Sergio Marchionne, the CEO of both Fiat and Chrysler, wants to finish merging the two companies as soon as possible – though other shareholders may make that a difficult task to complete without first taking the U.S. maker public.
During a news conference marking the first day of media previews at the Geneva Motor Show, meanwhile, Marchionne offered up a glum assessment for the worsening crisis the auto industry is facing in Europe, concluding he does not see a “glimmer of hope” for a turnaround in the market this year.
Shortly after Fiat took control of Chrysler, following the American maker’s emergence from bankruptcy in 2009, it appeared likely there would ultimately be a public stock offering. Marchionne has repeatedly delayed that move and now says he’d like to skip it entirely, telling reporters in Geneva “It’s the right thing to bring these two organizations together,” and suggesting Fiat has the “availability of funding to try and close this transaction” in short order.
Whether Chrysler’s other stockholder will agree is another matter entirely. The 41.5% stake that Fiat does not now own is in the hands of the United Auto Workers Union’s Retiree Medical Benefits Trust, generally referred to as a VEBA. The two sides have been in a debate over the value of the UAW’s holdings and the final decision is likely now up to a Chancery Court in Delaware, where Chrysler is registered, to decide.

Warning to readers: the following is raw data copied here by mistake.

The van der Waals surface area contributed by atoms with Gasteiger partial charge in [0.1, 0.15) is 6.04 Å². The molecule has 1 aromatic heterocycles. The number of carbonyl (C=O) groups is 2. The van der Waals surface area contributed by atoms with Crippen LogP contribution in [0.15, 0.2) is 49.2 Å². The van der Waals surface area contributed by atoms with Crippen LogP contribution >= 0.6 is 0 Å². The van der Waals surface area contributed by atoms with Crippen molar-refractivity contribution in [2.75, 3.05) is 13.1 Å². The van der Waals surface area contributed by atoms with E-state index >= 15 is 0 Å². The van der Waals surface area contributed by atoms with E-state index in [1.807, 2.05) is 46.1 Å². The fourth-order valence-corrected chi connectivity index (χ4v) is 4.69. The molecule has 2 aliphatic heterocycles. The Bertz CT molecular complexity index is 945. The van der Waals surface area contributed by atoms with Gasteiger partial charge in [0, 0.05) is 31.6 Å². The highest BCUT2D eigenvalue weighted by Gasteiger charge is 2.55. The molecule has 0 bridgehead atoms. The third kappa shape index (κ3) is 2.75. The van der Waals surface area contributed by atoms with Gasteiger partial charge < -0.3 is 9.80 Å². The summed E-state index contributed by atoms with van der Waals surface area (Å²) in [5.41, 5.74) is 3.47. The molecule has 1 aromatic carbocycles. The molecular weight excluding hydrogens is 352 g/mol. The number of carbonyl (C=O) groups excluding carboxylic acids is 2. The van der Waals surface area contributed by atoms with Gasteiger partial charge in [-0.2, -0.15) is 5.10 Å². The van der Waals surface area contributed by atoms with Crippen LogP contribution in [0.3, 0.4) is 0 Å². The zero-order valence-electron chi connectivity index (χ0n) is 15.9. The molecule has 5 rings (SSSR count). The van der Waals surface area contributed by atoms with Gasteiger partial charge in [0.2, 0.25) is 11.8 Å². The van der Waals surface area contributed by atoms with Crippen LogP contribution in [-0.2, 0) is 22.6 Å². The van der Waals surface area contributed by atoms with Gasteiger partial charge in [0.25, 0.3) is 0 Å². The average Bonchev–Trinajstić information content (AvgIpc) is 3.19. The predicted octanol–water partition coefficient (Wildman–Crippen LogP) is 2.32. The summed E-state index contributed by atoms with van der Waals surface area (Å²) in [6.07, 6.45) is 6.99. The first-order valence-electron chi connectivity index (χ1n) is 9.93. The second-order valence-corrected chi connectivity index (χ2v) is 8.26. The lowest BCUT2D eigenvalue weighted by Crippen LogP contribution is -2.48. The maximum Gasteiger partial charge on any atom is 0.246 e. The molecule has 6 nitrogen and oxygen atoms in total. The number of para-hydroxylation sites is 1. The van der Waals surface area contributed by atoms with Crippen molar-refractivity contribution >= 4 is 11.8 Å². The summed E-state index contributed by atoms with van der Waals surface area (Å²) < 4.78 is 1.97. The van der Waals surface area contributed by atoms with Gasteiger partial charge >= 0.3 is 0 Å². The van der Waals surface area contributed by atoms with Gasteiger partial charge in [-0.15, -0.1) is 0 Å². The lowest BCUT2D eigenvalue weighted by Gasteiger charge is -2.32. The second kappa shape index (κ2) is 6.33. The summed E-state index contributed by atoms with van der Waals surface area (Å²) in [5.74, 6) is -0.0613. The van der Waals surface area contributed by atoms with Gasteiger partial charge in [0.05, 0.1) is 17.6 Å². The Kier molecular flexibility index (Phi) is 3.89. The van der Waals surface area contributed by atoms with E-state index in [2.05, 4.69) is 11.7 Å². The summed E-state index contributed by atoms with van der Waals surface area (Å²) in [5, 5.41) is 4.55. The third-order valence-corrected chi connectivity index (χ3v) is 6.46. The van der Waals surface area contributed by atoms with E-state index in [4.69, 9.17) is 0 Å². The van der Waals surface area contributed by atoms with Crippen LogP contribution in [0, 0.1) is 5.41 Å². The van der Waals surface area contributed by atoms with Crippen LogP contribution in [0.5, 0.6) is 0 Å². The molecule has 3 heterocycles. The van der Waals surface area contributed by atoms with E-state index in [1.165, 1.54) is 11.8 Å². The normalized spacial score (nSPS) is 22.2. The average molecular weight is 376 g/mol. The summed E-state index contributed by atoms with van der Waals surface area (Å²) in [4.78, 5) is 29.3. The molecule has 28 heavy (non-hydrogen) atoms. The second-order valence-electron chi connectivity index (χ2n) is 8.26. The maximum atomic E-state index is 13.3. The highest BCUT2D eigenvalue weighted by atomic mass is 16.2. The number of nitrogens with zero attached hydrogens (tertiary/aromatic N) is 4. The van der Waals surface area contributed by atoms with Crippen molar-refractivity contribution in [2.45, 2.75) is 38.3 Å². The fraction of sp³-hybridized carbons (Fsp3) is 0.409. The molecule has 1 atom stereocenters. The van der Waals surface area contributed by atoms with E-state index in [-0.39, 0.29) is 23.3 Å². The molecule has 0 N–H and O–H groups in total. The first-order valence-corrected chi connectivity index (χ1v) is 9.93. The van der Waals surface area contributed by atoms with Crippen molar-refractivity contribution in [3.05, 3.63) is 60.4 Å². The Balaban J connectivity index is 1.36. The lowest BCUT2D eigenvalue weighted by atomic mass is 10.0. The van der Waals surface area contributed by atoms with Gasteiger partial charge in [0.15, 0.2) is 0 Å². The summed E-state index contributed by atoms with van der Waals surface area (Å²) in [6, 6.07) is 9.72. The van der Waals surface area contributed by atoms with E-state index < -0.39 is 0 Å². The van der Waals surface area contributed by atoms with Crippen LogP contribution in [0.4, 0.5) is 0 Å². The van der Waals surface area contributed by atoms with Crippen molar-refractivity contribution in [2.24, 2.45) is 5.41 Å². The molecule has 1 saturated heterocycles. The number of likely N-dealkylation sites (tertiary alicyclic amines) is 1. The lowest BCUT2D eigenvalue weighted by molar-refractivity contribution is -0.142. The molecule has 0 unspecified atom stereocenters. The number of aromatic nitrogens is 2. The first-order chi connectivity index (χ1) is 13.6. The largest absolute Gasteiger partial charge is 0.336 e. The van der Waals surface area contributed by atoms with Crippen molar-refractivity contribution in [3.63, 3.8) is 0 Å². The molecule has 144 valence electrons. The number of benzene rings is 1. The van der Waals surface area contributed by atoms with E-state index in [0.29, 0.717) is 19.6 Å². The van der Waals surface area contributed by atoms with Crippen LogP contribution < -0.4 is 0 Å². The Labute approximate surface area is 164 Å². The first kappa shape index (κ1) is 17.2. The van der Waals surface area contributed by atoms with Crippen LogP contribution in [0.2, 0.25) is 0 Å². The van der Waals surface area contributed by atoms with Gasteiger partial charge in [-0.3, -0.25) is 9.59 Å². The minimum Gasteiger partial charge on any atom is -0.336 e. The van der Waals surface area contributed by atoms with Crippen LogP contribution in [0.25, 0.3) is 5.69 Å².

Marchionne has said he’d still be willing to work out a settlement, and it is not clear how soon the judge will decide on the stock valuation, if necessary.
That ruling could create problems, according to some observers, if it sets the value too high. As it struggles in Europe to overcome the setbacks of the recession, Fiat is reportedly burning through significant cash, though Marchionne told reporters in Geneva “We’ve always been able to raise funds at reasonable rates,” if it becomes necessary to finance the merger with Chrysler.
“The plans remain unchanged” to merge the two companies, the executive stressed. If anything, it appears the European crisis is further encouraging the goal of “internationalizing” the joint manufacturing base.
In the end, Marchionne wants to freely link the global operations of Fiat and Chrysler, and focus on a handful of brands that can be sold around the world, emphasizing Jeep, Fiat and Alfa Romeo, along with the virtually autonomous Ferrari and Maserati.
The rationalization should improve economies of scale, the executive contends, and better utilize manufacturing operations.
Like its competitors, Fiat is struggling in Europe. The market slipped by roughly 1 million units last year, to its lowest level since 1996. And it is now plunging even faster than already gloomy analysts had predicted for 2013. On Tuesday, Renault/Nissan CEO Carlos Ghosn said that at the current rate, the market could slide another 5% to 8% this year.
(Ghosn frets it could take “years” to revive the European car market. Click Here.)
For his part, Marchionne clearly agrees. He told reports “I don’t see any glimmer of hope this year,” adding his expectation for a particularly “rough” first quarter.
Both Marchionne and Ghosn warned that political uncertainty – and the subsequent instability among consumers – is further weakening the European economy.
Tags: 2013 geneva motor show, Fiat-Chrysler, Sergio Marchionne, auto news, car news, chrysler news, europe car market, europe car sales, europe car slump, fiat chrysler merger, fiat news, laferrari, marchionne geneva, paul a. eisenstein, paul eisenstein, thedetroitbureau